I started writing comic book stories in the days when you signed away all rights to your creation by endorsing the check that the company paid you with. That particular ploy, made most famous by the story of how Jerry Siegel and Joe Shuster sold their rights to Superman for the $130 they were paid for their first story, was eliminated in the mid-70s. Since that time, comics writers and artists have been given contracts, spelling out that we were creating a work-for-hire and defining what, if any, reprint fees or royalties we would receive if the company used the work for anything beyond its first publication. At the time, very few comic book stories were reprinted, but if they ever were, we would get "extra" money for our work.
The first story of mine that was reprinted and, in fact, the only one for quite a few years, was "Bat-Mite's New York Adventure." It was a six-page story in which the magical imp shows up at the DC offices and recruits a team to create a story about him to appear in the comics. I wrote the script one night in twenty minutes and the next day I gave it to Al Milgrom, the editor of Batman Family. "Read this," I said. "If you like it, buy it. Otherwise, you can throw it away." Obviously, he liked it. The story was included in one of DC's first hardcover collections, The Greatest Batman Stories Ever Told, and I have earned much more in reprint fees than I got for the original script. (Just last month, decades after it appeared, I got another 42c!)
About a year and half ago, I received a letter from the DC legal department, advising me that another of my stories was going to be included in a trade paperback collection. The letter went on to explain how DC had been offering creators the option of receiving the reprint fee guaranteed in the contract they'd originally signed or a portion of the "royalty pool." My share would be based on the sales of the book and the percentage of pages my story represented.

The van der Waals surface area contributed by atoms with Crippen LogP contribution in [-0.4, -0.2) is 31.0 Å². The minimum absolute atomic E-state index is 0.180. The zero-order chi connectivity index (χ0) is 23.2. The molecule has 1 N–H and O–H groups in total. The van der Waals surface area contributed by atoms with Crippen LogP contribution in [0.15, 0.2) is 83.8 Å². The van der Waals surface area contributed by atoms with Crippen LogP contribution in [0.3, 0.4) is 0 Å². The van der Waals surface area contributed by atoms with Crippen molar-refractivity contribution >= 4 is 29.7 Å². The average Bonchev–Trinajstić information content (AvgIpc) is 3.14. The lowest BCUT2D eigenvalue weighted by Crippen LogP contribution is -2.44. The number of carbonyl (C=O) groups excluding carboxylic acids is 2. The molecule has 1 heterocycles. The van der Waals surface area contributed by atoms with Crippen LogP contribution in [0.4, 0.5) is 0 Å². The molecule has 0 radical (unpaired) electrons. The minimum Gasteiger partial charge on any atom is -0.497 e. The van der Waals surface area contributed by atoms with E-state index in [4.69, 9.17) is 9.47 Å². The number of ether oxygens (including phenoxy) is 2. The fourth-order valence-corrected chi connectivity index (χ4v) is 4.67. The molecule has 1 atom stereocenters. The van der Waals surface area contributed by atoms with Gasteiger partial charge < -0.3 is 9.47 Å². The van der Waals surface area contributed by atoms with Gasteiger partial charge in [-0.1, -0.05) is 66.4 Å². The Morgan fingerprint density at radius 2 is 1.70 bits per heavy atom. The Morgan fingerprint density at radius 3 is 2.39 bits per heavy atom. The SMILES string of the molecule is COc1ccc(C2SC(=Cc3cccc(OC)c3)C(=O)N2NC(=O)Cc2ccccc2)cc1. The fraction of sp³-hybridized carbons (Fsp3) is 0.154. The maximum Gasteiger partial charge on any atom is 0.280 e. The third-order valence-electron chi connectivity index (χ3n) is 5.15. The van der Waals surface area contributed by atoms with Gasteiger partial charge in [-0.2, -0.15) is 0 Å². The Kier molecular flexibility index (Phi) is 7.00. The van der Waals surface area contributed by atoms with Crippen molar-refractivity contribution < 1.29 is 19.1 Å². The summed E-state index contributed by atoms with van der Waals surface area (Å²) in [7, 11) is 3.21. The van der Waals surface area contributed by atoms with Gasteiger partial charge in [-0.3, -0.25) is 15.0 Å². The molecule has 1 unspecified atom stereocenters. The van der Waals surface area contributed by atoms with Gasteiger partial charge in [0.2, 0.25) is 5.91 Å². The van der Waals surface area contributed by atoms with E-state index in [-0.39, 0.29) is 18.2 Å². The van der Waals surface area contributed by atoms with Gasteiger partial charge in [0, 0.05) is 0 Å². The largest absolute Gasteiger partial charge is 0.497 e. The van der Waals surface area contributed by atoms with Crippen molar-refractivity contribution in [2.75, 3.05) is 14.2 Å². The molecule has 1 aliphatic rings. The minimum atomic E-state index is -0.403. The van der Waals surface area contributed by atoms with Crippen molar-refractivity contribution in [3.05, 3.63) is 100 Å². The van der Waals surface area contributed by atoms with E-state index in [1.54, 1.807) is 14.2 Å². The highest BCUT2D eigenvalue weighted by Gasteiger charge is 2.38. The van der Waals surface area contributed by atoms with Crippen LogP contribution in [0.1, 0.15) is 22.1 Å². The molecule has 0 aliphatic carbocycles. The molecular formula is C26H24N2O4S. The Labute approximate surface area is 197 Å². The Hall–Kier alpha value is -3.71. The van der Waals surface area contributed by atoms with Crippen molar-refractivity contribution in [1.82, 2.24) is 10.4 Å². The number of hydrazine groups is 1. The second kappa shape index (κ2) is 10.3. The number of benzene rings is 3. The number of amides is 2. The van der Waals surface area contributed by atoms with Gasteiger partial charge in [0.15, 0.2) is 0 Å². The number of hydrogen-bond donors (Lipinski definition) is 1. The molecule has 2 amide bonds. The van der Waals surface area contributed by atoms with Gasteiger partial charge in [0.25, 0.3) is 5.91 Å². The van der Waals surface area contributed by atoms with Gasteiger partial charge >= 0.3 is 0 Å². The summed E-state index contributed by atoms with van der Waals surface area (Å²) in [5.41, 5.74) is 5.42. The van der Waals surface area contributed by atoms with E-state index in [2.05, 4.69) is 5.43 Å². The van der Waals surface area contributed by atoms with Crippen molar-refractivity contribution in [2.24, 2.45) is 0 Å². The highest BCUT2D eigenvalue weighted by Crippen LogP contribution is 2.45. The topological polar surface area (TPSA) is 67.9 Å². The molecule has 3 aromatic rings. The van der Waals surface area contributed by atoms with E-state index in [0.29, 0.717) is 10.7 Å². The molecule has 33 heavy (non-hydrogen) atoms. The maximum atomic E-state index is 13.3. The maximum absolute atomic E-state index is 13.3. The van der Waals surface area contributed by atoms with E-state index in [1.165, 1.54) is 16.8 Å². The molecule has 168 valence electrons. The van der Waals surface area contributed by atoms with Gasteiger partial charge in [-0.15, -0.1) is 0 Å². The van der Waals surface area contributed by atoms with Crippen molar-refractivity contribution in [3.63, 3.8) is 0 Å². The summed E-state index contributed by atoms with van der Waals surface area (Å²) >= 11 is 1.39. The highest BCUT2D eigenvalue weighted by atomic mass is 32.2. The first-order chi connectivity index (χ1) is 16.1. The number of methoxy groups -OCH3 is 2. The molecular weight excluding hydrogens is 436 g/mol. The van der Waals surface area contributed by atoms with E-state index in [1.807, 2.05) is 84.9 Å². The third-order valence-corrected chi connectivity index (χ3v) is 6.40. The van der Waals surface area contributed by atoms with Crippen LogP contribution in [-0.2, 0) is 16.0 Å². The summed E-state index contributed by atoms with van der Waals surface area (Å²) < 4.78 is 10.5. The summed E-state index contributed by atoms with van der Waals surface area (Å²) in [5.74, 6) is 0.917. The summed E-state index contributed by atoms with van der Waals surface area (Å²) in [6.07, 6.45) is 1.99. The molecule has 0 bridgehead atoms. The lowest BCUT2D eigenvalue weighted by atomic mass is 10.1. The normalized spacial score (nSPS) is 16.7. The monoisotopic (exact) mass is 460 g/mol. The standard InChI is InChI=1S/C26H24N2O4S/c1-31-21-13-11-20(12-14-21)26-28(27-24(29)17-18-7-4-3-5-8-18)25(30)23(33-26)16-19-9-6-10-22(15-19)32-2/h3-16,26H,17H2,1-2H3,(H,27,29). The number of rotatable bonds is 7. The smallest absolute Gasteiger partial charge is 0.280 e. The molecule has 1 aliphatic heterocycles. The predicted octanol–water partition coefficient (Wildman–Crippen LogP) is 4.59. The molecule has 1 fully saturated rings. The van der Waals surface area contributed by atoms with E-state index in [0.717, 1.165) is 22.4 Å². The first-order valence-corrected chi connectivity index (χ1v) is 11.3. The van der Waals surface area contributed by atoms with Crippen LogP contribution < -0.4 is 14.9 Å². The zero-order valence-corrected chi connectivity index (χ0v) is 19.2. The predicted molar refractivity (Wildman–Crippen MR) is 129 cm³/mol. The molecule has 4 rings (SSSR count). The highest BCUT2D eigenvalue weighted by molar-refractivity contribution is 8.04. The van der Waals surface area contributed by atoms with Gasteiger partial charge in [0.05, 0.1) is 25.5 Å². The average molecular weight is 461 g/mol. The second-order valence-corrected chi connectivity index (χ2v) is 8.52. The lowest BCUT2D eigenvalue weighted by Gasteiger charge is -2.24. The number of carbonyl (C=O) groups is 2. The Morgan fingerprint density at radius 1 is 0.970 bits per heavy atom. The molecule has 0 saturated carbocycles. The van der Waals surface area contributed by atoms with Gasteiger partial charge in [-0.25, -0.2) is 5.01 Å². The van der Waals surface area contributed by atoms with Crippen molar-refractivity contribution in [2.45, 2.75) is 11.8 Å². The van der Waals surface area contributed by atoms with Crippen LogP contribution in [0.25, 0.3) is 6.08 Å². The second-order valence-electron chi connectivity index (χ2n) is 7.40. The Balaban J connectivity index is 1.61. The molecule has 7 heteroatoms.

Further, the letter offered me the chance to choose the royalty pool for all future reprints of my work because DC was planning to do away with sending these letters. (I presumed they had been giving people the option for quite awhile; I did not know for sure because I hadn't had any other stories reprinted.) If I was not interested, I did not have to sign the form nor return it.
Well, I decided that signing away my guaranteed reprint fees on everything I wrote for a percentage of a pool determined by DC probably wasn't in my best interests, so I did not return the form. A few weeks later, I got a phone call from someone in the DC legal department "just checking" to make sure I had received the letter and to see if I had any questions. I told her that I had no questions and that I would not be signing it.
Some weeks after that I got another call, this time from someone further up the chain of command, reminding me that I hadn't returned the form. I told him that I had no intention of doing so. I pointed out that if I did sign it, I gave DC permission to take 500 pages of stories I wrote, put them together in one of their Showcase volumes, and sell it for $16. Instead of paying the thousands of dollars in reprint fees I would be owed under the contracts, I would receive a percentage of a percentage of the allocated to the royalty pool and I somehow doubted it would be more. I asked him, "Doesn't this strike you as a bit reminiscent of Siegel and Shuster?" He replied that a number of other creators had chosen to sign it and that they were happy.
I told him that I had no intention of signing away these rights to everything I'd written. "If there is some collection of my stories that you want to do, I'd be willing to negotiate, but I'm not about to sign a blank check."
Needless to say, the only stories of mine that have been reprinted since then are a handful that were done during the "endorse the check, sign away your rights" era. A Showcase volume of Secret Society of Super-Villains, which would have included half a dozen of my stories, was announced, solicited, and then dropped from the schedule. A few other volumes that were to feature material from the same years were also cancelled. They were replaced with books reprinting stories originally published in the pre-contract era.
I suspect that I was not the only one who did not think signing away all the reprint fees was such a good idea, no matter what the DC legal eagle said.